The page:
"Airplanes," Harry and Hermione corrected in tandem, "not aeroplanes."
"My bad," Madam Pomfrey apologized, "but do you get my point? Magic can do miracles, not many and not big ones, but it comes with its own drawbacks. Just like being capable of flying. Incendio can save your life if you need to make a fire, but you can set yourself on fire if you as much as point your wand at the wrong thing, like your sleeve."
Hermione guffawed and Harry smirked, "I take it that happened?"
"Still does," Madam Pomfrey said conspiringly, "more often than you'd think. Now, off you go, you're all done now. Don't strain your arm for a while and I suggest you seek out professor Snape and have him take you to Diagon Alley to buy you another wand."
Hermione nodded gratefully, "thank you, Madam Pomfrey."
Then she slid off the bed and left the Hospital Wing, Harry at her side as Madam Pomfrey watched them go with a fond smile.
"Miss Granger," professor Snape drawled icily as he stared at the two first-years standing in front of his quarters, which were conveniently located near the Slytherin common room so his little snakes could find him were there ever an emergency, "and mister Potter. Such a surprise, what can I do for you?"
"I blew up my wand, professor Snape," Hermione admitted giddily, still finding it rather humorous, "and Madam Pomfrey said I'd have to go to you in order to get a new one."
Severus's eyes narrowed, the little chit blew up her wand. Of all the-, he pinched the bridge of his nose as he glanced at Harry, "and you suppose I have a crate of wands in my quarters ready to be handed out to students the moment they ask for one?"
"No," Hermione said, now slightly irritated, "but she said you could accompany me to Diagon Alley, because I'm a student and you are responsible for me, sir."
Severus merely inclined his head, "Madam Pomfrey is right though, miss Granger, for without a wand you cannot perform practical magic and I do not condone my Slytherins slacking off, be it intentional or accidental. Now, mister Potter, did you by any chance blow up your wand as well?"
"No sir," Harry responded with a toothy, if not slightly fake, grin, "I was wondering if I could accompany Hermione when you leave to get her a new wand?"
The potion's master sighed, James Potter's spawn got on his nerves but he still had an act to perform and a he disliked performing inadequately. "Do you intent to blow up your wand, mister Potter?"
"No sir," Harry said, not getting it.
"Then you have no reason to accompany us, tell the professor of your next class where miss Granger is. I have today's afternoon off, you couldn't have picked a better moment to have your wand explode, miss Granger, I applaud your foresight. Now, off we go, I take it you haven't travelled by floo?"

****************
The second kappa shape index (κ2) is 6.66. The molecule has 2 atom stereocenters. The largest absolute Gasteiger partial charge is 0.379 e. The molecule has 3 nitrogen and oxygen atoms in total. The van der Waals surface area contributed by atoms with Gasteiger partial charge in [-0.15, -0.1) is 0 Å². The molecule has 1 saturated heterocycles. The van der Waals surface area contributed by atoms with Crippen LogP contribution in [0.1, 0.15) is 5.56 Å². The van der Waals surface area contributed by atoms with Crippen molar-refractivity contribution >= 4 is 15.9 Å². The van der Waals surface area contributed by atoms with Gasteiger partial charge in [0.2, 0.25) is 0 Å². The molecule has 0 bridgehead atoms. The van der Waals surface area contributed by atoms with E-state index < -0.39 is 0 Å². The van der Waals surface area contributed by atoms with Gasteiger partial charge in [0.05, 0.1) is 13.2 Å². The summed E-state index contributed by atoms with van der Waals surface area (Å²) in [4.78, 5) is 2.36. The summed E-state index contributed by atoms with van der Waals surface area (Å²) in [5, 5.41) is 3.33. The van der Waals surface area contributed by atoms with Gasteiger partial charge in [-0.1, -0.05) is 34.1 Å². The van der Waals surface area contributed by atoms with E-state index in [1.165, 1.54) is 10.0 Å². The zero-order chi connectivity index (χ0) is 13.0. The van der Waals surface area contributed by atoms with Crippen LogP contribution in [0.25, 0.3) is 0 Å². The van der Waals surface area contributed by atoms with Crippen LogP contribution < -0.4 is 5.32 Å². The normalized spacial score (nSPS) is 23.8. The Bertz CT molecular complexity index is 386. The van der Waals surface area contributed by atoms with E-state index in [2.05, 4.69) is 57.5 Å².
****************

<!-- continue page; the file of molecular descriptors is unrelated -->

Harry left, but not before Hermione gave him a reassuring glance before she vanished in the professor's room to use his fireplace.
"Ah, miss Granger," Olivander said patiently as he saw the bushy-haired girl enter his store for the second time, "and mister Snape, I wish I could say it was a surprise but really, miss Granger, I've been expecting your return since you left with a wand so obviously unsuited to you. Fir and a phoenix feather, twelve inches, a waste of a perfectly fine wand, miss Granger, I trust you understand that?"
"Yes sir," Hermione answered immediately, but her heart wasn't in it. She really didn't mind wasting that wand because it wasn't wasted, she used it perfectly fine for the time it was hers, even if she didn't like it.
"Good," Olivander said, not at all convinced, "now. Let's get you a proper match, shall we?"
And that they did, stacks of boxes were pulled from their hiding places in the enormous, ceiling-high shelves as Olivander sought for a proper match. Professor Snape had long since transfigured himself a chair and was rather impassively watching Hermione get matched to a wand with bored eyes.
"Ah, vine, 10¾ inches and a core of a dragon heartstring, give it a wave will you?"
And Hermione did, the wand feeling comfortably in her wand as it produced a few smoky birds that flew around for a moment before dispersing.
"No explosions, or even sparkles?" Hermione asked, rather dejectedly.
Olivander shrugged, "wands express themselves differently. One boy accidentally summoned his cat, another turned the counter into chocolate."
Hermione handed him the appropriate amount of galleons, professor Snape had her floo to her dorm room to get her money because he refused to pay for her, before they left the shop.
"I trust I will not be required to do this anytime soon, miss Granger?" professor Snape asked with a raised eyebrow.
Hermione shook her head, she didn't want to waste any more money on a wand she didn't even really want in the first place.
Thank you for reading.